Wednesday, December 21, 2016
How Does Online Video Change Martial Arts?
The publication of the newest Krav Maga Global technique Review of the Week and a recent thread on the /taekwondo Reddit reminded me of how interesting this topic can be.
Consider the training environment 400 years ago, when martial arts in China, Okinawa, Japan, and the Philippines were developing into forms we might recognize today. If that is too distant for you to imagine, going back even 100 years is sufficient.
In those days, one could not capture motion, or even sound, using anything like a movie camera as easily as we do now. Perhaps 100 years ago one could use an imaging camera to take still pictures, but they would have been largely staged scenes.
In such an environment, how could one make a record of the movements, tactics, and philosophies that comprise a martial art?
One method was the creation of forms, or patterns. These sets of movements might capture the essence of a martial arts style. Iain Abernethy argues that individual karate kata, in fact, represent complete fighting systems, or at least the kata creator's presentation of his or her fighting system.
Another school of thought regarding patterns, especially with respect to Chinese forms, is that they were developed to represent a fighting style for demonstration purposes. Peter Lorge's excellent book Chinese Martial Arts offers many historical examples. Sometimes martial artists used forms to demonstrate fighting excellence before the emperor or visiting officials. Chinese schools also performed in public squares to attract business (such as protecting trade caravans or towns) and students.
In either case, a powerful tool to transmit knowledge from one generation to the next was required. Fighting styles were physically embodied in martial arts forms. Books were another option, and many survive to this day. They show foot patterns, hand gestures, and the like. These methods made the best use of available resources and technology.
Now return to the modern environment. If you wanted to transmit martial arts knowledge to others, how could you do it?
Forms and books are still options. Both are still in use. However, modern technology offers two powerful supplements.
Bloomberg magazine wrote that "No Invention of the Past 85 Years Had a Greater Impact on the World." The head instructor of Krav Maga Global, Eyal Yanilov, spends hundreds of days per year (I believe over 250?) outside Israel, training students worldwide.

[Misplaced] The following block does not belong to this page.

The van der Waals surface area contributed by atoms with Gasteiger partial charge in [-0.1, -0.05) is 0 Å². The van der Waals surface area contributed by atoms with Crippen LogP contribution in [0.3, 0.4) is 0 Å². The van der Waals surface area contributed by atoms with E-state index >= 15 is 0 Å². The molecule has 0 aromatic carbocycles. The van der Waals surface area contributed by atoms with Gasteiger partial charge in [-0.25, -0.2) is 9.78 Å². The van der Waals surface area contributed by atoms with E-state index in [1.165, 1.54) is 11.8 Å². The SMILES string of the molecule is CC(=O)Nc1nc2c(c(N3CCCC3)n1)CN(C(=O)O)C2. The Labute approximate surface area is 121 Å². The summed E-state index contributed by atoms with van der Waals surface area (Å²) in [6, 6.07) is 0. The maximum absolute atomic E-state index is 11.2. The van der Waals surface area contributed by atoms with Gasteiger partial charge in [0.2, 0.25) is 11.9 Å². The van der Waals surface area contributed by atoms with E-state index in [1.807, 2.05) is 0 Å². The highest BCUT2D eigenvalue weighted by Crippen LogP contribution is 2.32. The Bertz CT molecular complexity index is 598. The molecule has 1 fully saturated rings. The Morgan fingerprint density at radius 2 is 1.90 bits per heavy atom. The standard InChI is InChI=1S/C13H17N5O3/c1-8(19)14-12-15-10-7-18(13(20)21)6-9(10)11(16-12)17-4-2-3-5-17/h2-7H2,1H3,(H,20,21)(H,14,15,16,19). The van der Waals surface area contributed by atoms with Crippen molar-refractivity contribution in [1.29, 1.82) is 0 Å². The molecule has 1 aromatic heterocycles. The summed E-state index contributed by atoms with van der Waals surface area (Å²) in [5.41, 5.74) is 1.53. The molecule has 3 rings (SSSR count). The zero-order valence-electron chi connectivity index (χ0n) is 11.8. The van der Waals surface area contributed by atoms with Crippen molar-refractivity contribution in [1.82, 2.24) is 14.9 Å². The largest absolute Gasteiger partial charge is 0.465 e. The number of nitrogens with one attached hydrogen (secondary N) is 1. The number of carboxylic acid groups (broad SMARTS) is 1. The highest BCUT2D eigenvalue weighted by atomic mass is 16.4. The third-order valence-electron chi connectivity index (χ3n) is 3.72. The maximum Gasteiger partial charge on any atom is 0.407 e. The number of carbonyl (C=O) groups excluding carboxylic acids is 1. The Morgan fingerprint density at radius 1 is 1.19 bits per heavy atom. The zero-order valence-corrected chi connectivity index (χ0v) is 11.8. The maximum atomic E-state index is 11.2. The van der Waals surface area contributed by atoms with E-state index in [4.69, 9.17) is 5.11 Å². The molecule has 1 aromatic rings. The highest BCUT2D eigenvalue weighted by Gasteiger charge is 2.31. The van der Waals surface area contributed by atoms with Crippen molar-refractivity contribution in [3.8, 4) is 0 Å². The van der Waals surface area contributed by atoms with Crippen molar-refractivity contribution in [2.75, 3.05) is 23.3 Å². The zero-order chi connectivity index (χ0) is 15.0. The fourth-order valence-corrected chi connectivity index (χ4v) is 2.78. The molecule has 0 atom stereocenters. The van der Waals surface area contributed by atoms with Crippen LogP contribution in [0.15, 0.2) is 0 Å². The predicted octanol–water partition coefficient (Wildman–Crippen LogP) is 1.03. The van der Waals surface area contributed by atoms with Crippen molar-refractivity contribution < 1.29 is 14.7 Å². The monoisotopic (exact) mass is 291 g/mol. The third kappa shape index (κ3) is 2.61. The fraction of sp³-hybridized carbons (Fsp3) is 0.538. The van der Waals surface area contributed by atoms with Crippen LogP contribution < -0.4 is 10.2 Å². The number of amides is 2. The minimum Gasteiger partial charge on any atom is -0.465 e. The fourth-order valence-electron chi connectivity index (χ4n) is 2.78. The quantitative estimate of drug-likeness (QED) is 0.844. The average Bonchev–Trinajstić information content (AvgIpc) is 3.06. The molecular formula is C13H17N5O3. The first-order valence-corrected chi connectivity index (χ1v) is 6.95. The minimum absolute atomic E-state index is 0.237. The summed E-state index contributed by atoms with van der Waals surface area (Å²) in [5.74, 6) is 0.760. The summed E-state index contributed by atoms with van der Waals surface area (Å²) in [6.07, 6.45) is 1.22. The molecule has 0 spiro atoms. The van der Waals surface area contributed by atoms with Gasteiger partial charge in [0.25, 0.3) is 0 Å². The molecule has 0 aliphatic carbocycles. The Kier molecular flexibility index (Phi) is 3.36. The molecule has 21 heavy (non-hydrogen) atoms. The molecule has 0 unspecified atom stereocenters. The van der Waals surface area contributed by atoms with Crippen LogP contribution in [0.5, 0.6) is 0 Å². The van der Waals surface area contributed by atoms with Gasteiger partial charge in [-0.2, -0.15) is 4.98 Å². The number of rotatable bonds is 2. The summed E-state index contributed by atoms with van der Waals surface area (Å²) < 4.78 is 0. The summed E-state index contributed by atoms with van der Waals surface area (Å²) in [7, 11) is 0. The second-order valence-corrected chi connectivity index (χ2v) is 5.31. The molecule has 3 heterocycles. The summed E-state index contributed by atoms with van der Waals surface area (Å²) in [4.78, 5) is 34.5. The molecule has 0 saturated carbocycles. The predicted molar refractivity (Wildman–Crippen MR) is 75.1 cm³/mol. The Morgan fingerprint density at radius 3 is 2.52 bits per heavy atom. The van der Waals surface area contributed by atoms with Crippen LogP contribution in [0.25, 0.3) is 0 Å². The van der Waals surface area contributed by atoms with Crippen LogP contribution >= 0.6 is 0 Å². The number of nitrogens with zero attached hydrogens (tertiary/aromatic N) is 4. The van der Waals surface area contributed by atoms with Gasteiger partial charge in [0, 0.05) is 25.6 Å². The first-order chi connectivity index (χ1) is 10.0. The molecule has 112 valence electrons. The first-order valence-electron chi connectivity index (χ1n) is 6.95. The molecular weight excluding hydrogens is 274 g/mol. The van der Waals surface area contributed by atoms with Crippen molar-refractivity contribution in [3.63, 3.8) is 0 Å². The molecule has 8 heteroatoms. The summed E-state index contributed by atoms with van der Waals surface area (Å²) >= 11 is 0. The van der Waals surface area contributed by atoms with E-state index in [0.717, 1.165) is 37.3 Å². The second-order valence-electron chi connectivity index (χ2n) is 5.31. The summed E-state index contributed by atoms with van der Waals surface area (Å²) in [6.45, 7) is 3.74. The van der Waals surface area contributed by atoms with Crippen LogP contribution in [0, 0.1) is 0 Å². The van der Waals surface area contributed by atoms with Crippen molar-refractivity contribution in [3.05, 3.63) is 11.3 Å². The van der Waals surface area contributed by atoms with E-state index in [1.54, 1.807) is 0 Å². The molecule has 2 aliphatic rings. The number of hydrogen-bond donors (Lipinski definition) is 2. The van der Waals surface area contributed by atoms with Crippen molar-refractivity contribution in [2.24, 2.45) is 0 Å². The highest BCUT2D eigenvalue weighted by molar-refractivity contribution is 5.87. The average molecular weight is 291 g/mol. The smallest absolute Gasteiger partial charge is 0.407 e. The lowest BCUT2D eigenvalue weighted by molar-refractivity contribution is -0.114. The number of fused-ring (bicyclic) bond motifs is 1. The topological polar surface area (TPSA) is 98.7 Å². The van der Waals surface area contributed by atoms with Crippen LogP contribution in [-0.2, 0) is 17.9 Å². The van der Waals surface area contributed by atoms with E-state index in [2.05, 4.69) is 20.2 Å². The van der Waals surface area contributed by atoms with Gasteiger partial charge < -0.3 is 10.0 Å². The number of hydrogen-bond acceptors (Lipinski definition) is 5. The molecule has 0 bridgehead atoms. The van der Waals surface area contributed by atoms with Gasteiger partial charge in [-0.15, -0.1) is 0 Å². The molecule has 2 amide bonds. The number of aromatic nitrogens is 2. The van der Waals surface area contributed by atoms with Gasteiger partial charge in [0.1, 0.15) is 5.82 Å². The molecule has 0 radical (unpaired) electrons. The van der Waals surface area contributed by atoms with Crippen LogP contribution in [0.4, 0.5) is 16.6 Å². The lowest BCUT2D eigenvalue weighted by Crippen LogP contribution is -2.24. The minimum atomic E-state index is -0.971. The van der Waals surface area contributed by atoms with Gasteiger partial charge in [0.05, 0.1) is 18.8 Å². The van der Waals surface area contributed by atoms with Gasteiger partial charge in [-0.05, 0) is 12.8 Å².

Alternatively, students from anywhere in the world can visit him in his own school. My instructor, Nick Masi, just returned from another trip to Israel, joining the KMG Global Instructors Team to work on curriculum issues for the new year. (The group, from all over the world, is shown at right.)
Thanks to the jet airplane, you can even visit other schools for seminars, camps, or grading opportunities. Without the airplane, my visit to Las Vegas for the annual KMG camp would have required a 36 hour car drive -- and that is only one-way!
What amazing opportunities the jet airplane provides us, delays and all.
As incredible as international flight may be, it doesn't scale as well as the second invention: the Internet and online video. One example is the latest Technique Review of the Week, published at MaxKravMaga.com. This is one in a series of videos that Eyal has been publishing this year. Each video is over 10 minutes long, and it focuses on various aspects of a specific Krav Maga technique.
Beyond the Technique Reviews of the Week, MaxKravMaga.com offers videos for the entire KMG curriculum from P1 to G5. There are also videos of seminars and other topics, like Combat Mindset, Fitness and Stretching, Anti-Car Jacking, and so on. This is not meant to be an advertisement for the site, but I have found it indispensable. I am constantly reviewing the videos, and I pay even closer attention as my next grading approaches!
The bottom line is that online video gives students and instructors anywhere in the world access to the teaching resources of a system's head instructor. The learning mechanism is one-way, which is why it is necessary to have in-person training as a primary instructional method. Without guidance from the instructor, one cannot close the educational loop. However, online video creates an opportunity for the transmission of martial arts knowledge more or less exactly as intended by the leader of a system. This is revolutionary, and in my opinion a welcome development.
One final note: the advent of online video does not mean that a martial arts style must become frozen, locked into the technique and approaches depicted in video form.
The proper use of date/time sequencing can differentiate between older and newer videos. Instructors can incorporate changes into new videos and tell students that they have adapted techniques to meet evolved understanding or new environmental conditions. Krav Maga Global is constantly evolving, and Eyal's videos sometimes mention changes from older versions of techniques.
How does your martial arts practice use online video to transmit knowledge?
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